Ban­dage soaked in vine­gar to heal burns

Scottish Daily Mail - - Good Health - By ROGER DOB­SON

ASPLASH of vine­gar could help stop wound in­fec­tions and speed up their heal­ing. UK re­searchers have dis­cov­ered that acetic acid, the main com­po­nent of vine­gar, can kill more than two dozen dif­fer­ent forms of bac­te­ria linked to in­fec­tions, and it is now be­ing used in an NHS trial in pa­tients with burns.

Low con­cen­tra­tions of acetic acid may be a use­ful al­ter­na­tive for health work­ers to use in­stead of rub-on an­tibi­otics, say the re­searchers.

Like many wounds, burns are vul­ner­a­ble to be­com­ing in­fected be­cause of the loss of the nor­mal skin bar­rier. Bac­te­ria on the pa­tient’s own skin can be trans­ferred to wounds eas­ily, where they quickly grow and re­pro­duce into large colonies. this bac­te­rial build-up can cause de­layed heal­ing, scar­ring and in­fec­tions.

If un­treated this can lead to se­ri­ous in­fec­tions and even sep­sis, a life-threat­en­ing re­ac­tion that arises from the body’s response to an in­fec­tion. Sep­sis is a lead­ing cause of death among pa­tients with burns.

In­fec­tions of burn wounds are dif­fi­cult to treat with tra­di­tional oral and rub-on an­tibi­otics as they do not reach the skin’s sur­face ef­fec­tively, and re­sis­tance to these drugs is grow­ing. B ACTERIA which get in chronic wounds and burns can also en­close them­selves in a slime or biofilm, where they clump to­gether on a sur­face and be­come more re­sis­tant to treat­ment.

around 130,000 peo­ple with burns visit a&e each year.

Vine­gar, which con­sists mainly of acetic acid and wa­ter, has been used for thou­sands of years as a tra­di­tional rem­edy to clean wounds and stop the spread of in­fec­tions, but it has not been sub­ject to the rig­or­ous as­sess­ment of clin­i­cal tri­als.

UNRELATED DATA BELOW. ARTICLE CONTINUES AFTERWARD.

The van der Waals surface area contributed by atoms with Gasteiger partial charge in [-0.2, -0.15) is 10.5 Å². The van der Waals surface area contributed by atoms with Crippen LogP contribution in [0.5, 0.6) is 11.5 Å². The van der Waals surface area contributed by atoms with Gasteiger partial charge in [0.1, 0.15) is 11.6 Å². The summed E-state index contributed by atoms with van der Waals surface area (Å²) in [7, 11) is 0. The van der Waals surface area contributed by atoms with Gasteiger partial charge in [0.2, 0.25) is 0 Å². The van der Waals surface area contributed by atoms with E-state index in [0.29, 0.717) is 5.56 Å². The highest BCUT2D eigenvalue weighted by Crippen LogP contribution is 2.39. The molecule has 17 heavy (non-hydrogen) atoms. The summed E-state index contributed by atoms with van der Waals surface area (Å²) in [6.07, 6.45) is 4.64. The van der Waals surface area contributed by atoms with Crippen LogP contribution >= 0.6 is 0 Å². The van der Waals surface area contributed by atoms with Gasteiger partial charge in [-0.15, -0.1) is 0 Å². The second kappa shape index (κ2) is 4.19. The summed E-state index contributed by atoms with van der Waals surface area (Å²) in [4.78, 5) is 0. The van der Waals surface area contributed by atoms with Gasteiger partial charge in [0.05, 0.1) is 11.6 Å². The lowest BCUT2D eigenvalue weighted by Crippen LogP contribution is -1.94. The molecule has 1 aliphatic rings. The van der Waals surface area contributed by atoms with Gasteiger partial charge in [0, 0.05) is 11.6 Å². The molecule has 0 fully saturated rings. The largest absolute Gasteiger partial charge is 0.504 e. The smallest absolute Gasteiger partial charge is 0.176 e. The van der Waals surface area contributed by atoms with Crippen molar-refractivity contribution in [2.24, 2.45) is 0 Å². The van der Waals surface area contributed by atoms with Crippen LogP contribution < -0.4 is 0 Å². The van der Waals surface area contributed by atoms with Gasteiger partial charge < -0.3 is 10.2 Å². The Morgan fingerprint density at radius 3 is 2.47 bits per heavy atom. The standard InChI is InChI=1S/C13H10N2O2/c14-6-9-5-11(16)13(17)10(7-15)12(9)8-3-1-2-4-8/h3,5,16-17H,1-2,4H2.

now doc­tors at Queen el­iz­a­beth hos­pi­tal Birm­ing­ham are us­ing acetic acid on pa­tients ad­mit­ted to hos­pi­tal with se­ri­ous burns. the trial fol­lows re­search by the Univer­sity of Birm­ing­ham last year which showed that low con­cen­tra­tions of acetic acid could kill bac­te­ria and stop them grow­ing.

Dur­ing the re­search com­mon wound-in­fect­ing bac­te­ria, in­clud­ing Sta­phy­lo­coc­cus au­reus and e.coli, were ex­posed to low con­cen­tra­tions of acetic acid in a lab­o­ra­tory. the re­sults showed that the acid was able to in­hibit the growth of all 29 strains, and pre­vent them form­ing biofilms.

In the new trial, 20 pa­tients will have their burns treated with a stan­dard dress­ing soaked in one of two con­cen­tra­tions of the acid. the dress­ings will be changed twice a day for five days, and the lev­els of bac­te­ria and rates of heal­ing will be mon­i­tored.

Vine­gars con­tain nat­u­ral acids called polyphe­nols and brown­coloured chem­i­cals called melanoidins, which are thought to kill harm­ful bac­te­ria. how­ever, peo­ple should not self-apply vine­gar to wounds as it can dam­age the skin in cer­tain con­cen­tra­tions: acetic acid treat­ment is only used un­der med­i­cal su­per­vi­sion in cases where in­fec­tion can be­come a prob­lem.

Dr Bav Shergill, a con­sul­tant der­ma­tol­o­gist at Queen Vic­to­ria hos­pi­tal in east grin­stead, says of the find­ings: ‘this re­search looks re­ally in­ter­est­ing and could sup­port our ef­forts against bac­te­rial in­fec­tions.’

MEAN­WHILE, tis­sue de­rived from do­nated pla­centa can re­duce bac­te­rial in­fec­tions and speed up wound heal­ing, ac­cord­ing to re­search pub­lished in the Jour­nal of Func­tional Bio­ma­te­ri­als.

In a study by Rut­gers Univer­sity in the U.S., frozen am­ni­otic mem­brane — the in­ner­most layer of the pla­centa — was used as a dress­ing.

Re­sults showed it was 97 per cent more ef­fec­tive than a stan­dard dress­ing at pre­vent­ing the bac­te­ria form­ing a sticky biofilm that al­lows them to sur­vive.

It’s thought that the pla­cen­tal tis­sue re­leases fac­tors that in­hibit biofilm for­ma­tion, the re­searchers said.

Pic­ture: ALAMY

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